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Title: An exploration of policy, product developments, innovation and consumption patterns : the case of tourism and airline industries in Cyprus
Author: Liasidou, Sotiroula
ISNI:       0000 0004 2713 4076
Awarding Body: University of Exeter
Current Institution: University of Exeter
Date of Award: 2009
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This study aims to explore policy implications, production and consumption processes between the airline and tourism industries. In particular, policy initiatives, product developments, innovation and consumption patterns are taken into consideration in order to identify the relationship between the two industries within the context of Cyprus. The airline industry, after the implementation of liberalization, has changed considerably in terms of market size, type of airlines and operations. In the case of destination management, innovation and policy planning are key parameters of success. Additionally, new business production methods are imperative, given the emergence of a ‘new-tourist’ who is educated, seeking shorter breaks and more frequent and cheaper trips in unique and unexplored destinations. Both quantitative and qualitative methods of analysis are employed. In particular, 26 interviews of ‘power-elite’ policymakers and stakeholders in Cyprus are used to explore policy implications for the identification of implementation outcomes and their impact on product developments and innovation. Furthermore, 300 self-administered questionnaires were distributed to British travellers to Cyprus, so as to identify the role of the airlines and the extent of the importance attributed to destination. The results of the study suggest a gap in the relation of the tourism and airline industries’ interaction at policy level, outcome, and implementation. More specifically, the airline policy enables the industry to become more adaptive and creative, and innovation is depicted via low-cost carriers (LCCs). The tourism industry has developed a policy that reflects the post/neo-Fordism trends of consumption and production, which refers to niche products. However, there is a dearth of policy theory and implementation, with consistent failures and delays. Thus, tourism is at the stage of renovation without essential innovation in contrast to the airline industry, which is a leader, and a proponent of innovation. In terms of consumption, Factor Analysis suggests that British tourists tend to book their holiday trips based on three categories of airline attributes: ‘Customer service’, ‘Price-sensitive & Internet’ and ‘Selection in travel behaviour’. Cluster analysis suggests three main categories of tourists, namely, ‘Traditional’, ‘Demanding/Opportunists’ and ‘Ambivalent’. The results confirm that consumers have changed and tourism destinations must be able to adapt to their demands and to offer a variety of services and products in order to survive in a competitive global market. In the case of the airline industry and holiday trips, convenience and the airport that the airline is flying from is more important than the cost of the ticket.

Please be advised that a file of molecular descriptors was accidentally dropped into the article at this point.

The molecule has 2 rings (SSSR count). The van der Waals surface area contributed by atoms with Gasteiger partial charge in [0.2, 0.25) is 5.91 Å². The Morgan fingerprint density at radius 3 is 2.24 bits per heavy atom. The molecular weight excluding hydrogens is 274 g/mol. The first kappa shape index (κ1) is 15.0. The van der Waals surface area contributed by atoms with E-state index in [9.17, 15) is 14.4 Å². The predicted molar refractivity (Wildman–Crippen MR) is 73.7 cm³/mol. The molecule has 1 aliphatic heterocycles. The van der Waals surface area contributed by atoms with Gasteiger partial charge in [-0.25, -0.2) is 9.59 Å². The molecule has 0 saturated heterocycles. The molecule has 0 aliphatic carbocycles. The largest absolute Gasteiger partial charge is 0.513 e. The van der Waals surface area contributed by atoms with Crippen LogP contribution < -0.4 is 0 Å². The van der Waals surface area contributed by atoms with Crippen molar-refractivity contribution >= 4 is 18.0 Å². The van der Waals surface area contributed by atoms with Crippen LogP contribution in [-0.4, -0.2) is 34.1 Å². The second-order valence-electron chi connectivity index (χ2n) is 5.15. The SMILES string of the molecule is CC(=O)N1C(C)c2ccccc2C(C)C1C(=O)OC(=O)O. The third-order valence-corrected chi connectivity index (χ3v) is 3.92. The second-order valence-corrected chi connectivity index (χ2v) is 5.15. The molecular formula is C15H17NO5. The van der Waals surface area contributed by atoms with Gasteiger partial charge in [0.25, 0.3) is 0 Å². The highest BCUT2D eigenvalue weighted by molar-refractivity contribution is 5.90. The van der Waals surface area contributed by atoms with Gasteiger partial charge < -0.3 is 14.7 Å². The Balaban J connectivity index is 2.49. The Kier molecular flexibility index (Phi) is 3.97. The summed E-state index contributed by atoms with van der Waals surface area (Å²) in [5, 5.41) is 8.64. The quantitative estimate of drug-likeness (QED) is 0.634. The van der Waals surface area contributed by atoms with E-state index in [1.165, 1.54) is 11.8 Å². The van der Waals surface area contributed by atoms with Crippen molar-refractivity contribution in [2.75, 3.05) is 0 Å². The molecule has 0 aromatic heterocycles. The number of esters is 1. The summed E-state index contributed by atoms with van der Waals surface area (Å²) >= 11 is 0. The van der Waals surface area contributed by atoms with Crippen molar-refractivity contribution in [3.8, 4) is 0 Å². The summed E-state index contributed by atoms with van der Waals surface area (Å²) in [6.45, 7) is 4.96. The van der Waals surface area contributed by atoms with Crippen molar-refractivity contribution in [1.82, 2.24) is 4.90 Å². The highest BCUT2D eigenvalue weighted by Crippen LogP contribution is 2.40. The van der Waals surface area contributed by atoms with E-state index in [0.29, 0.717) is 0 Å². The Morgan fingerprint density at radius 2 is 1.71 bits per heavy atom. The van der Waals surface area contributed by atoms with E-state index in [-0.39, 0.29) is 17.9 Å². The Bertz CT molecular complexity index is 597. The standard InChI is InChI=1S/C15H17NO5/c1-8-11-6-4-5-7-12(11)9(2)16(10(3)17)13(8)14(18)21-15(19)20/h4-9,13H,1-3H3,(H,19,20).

Supervisor: Coles, Tim ; Shaw, Gareth Sponsor: Not available
Qualification Name: Thesis (Ph.D.) Qualification Level: Doctoral
EThOS ID:  DOI: Not available
Keywords: tourism policy ; consumption patterns ; innovation ; neo-Fordism ; product development ; cluster analysis ; factor analysis ; airline policy ; Cyprus